Los Angeles, California (NFC West-NFC South)
The NFC West and NFC South would play within the bubble over the course of 16 games. With four games a week, the teams would rotate between playing at SoFi Stadium (home of the L.A. Rams and L.A. Chargers) and the Rose Bowl. Each stadium would hold two games each weekend (other than on bye weekends).
The Rose Bowl makes sense because it is owned by the city of Pasadena and few other events are happening between now and the end of 2020. Even if the Rose Bowl were to not agree to the NFL playing games, Los Angeles has several universities who may be willing to rent out their premises.
The stadiums are forty minutes away, so teams could stay somewhere halfway between both stadiums.
Denver, Colorado / Kansas City, Missouri (AFC West-AFC South)
The AFC West and AFC South would play within the bubble over the course of 16 games. Either Denver or Kansas City could possibly work. Kansas City is a more central location for both divisions, but Denver has stadiums closer to one another.
With four games a week, the teams -- if playing in Denver -- would rotate between playing at Empower Field at Mile High (home of the Denver Broncos) and the University of Colorado. Each stadium would hold two games each weekend (other than on bye weekends) and are thirty minutes from each other.
If playing in Kansas City, the teams would rotate between Arrowhead Stadium (home of the Kansas City Chiefs) and Kansas University. The stadiums are fifty minutes apart, so teams could stay halfway between, if needed.
Colorado and Kansas’s football teams may be a potential stumbling block. Neither team’s conference has suspended the season, so there could be situations where the college team would play on Saturday and the NFL teams play on Sunday. Although not impossible, it would take effort.
The financial gain from leasing the premises on Sundays could be very valuable for the athletics departments, though.
Two bubbles could be used for the first two rounds of the playoffs. The NFC Championship, AFC Championship and Super Bowl could all be played within the same bubble.
No one is suggesting that creating a bubble plan is easy. The NBA took months to plan its bubble, and it’s possible (likely) the NFL seriously considered one for itself. The bubble concept is possible for the NFL, but it comes with its fair share of complexities.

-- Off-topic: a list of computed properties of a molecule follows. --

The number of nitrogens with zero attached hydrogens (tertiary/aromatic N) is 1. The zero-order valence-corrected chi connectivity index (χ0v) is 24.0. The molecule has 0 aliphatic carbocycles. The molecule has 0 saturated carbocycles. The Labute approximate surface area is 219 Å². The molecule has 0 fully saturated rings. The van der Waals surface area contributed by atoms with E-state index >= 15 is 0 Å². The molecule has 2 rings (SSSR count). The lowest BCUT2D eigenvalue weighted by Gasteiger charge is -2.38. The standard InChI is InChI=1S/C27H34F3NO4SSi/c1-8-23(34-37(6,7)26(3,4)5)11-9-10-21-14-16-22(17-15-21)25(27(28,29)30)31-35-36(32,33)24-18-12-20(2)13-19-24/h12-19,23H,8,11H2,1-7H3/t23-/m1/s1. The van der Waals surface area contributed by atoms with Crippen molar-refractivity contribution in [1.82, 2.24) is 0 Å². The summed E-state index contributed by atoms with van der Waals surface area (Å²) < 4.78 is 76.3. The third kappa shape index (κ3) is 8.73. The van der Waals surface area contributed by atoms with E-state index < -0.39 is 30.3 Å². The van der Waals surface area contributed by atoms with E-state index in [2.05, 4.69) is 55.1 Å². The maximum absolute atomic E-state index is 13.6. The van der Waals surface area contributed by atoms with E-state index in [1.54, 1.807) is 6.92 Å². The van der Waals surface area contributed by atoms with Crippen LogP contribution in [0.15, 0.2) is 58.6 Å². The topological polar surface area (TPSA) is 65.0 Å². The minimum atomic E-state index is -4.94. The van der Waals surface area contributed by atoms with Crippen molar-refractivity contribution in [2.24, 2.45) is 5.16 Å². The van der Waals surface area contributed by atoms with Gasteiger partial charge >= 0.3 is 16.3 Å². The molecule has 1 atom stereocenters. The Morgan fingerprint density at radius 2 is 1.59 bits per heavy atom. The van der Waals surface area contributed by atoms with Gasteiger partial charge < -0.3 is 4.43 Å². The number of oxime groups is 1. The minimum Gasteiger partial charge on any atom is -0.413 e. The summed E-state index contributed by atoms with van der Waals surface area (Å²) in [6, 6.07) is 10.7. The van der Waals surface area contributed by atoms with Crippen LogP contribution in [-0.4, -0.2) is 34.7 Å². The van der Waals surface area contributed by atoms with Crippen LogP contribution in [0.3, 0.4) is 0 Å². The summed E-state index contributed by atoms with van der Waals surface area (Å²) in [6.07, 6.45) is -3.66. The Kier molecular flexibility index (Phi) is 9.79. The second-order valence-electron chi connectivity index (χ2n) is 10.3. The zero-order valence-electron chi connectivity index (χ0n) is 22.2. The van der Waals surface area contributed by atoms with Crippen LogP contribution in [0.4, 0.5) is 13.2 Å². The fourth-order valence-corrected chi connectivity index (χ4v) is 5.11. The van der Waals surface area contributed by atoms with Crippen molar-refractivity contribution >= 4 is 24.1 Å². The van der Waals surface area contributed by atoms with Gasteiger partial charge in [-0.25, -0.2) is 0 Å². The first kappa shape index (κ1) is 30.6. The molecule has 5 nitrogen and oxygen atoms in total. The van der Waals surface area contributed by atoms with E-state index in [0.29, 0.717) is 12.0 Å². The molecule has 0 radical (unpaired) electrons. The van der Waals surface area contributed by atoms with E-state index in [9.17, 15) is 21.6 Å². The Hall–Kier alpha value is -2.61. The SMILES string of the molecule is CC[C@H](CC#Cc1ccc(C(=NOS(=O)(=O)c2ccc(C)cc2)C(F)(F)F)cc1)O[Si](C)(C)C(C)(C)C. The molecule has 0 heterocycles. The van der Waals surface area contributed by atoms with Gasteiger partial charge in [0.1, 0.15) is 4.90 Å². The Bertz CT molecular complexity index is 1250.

Owners and Local Revenue
The NFL salary cap is structured to include three main sources of revenue: League Media, NFL Ventures/Postseason and Local Revenue. All three sources of revenue are combined and are shared between the owners and players. The 2020 CBA says that players receive 55 percent of League Media (TV rights, broadcasting, etc.), 45 percent of NFL Ventures/Postseason (NFL Network, postseason play, etc.), and only 40 percent of Local Revenue (concessions, tickets, corporate sponsors, etc.).
While players will earn at least 47 percent (but no more than 48.5 percent) of the revenue this upcoming season, owners take a larger cut of the Local Revenue. Essentially, the more money owners make off Local Revenue, the more the franchise keeps.
Local Revenue matters to teams; take the Packers in 2018, who earned $196 million from Local Revenue, which accounted for 43 percent of its earnings that year.
Owners are already losing a gaudy amount of money, projected somewhere between $2 billion and $5 billion, if fans don’t fill the seats this fall. Moving to a bubble concept where teams do not play in their own stadium essentially strips owners of all Local Revenue.
Teams have been planning to use the first six to eight rows of stadiums for corporate sponsorships to lessen the blow of lost ticket revenue, but in a bubble concept, those corporate sponsor deals could be all but eliminated.
While that could be problematic, there is a work-around: Allow franchises to earn money off corporate sponsorships while playing in these “neutral” sites. For example, if the Cowboys are playing the Giants at the University of Pennsylvania, the teams could both display corporate sponsorships in the seats and possibly on the field.
The franchises would then retain any revenue they make off those corporate sponsorships. There would certainly need to be some carve-outs and specific language within contracts (such as the University of Pennsylvania allowing franchises to use its premise for such activities), but it’s possible.
Giving owners the ability to earn Local Revenue could assuage some of their concerns for moving to a bubble concept.
Length of the season
The NFL is hoping to play a full 16-game regular season and playoffs, which would span for about five months. Other leagues, such as the NBA and MLS, who have utilized bubbles will not be playing for that long.
The NBA only has eight regular-season games remaining and then the playoffs. MLS is playing a tournament which is only scheduled to last about one month. The NHL’s bubble is for playoff purposes and will last about two months.
MLB’s season length is similar to the NFL’s, one reason which likely swayed baseball toward not using the bubble system. The ultimate question is: Are NFL players, coaches and staff willing to be away from their families for five months?
The NBA is allowing family members to penetrate its almighty bubble later in the season, so potentially, the NFL could look into doing something similar. But the “quarantining” away from family is difficult.
It’s not easy. But nothing has been easy in 2020 so far, so it’s up to players to determine whether the season is worth it.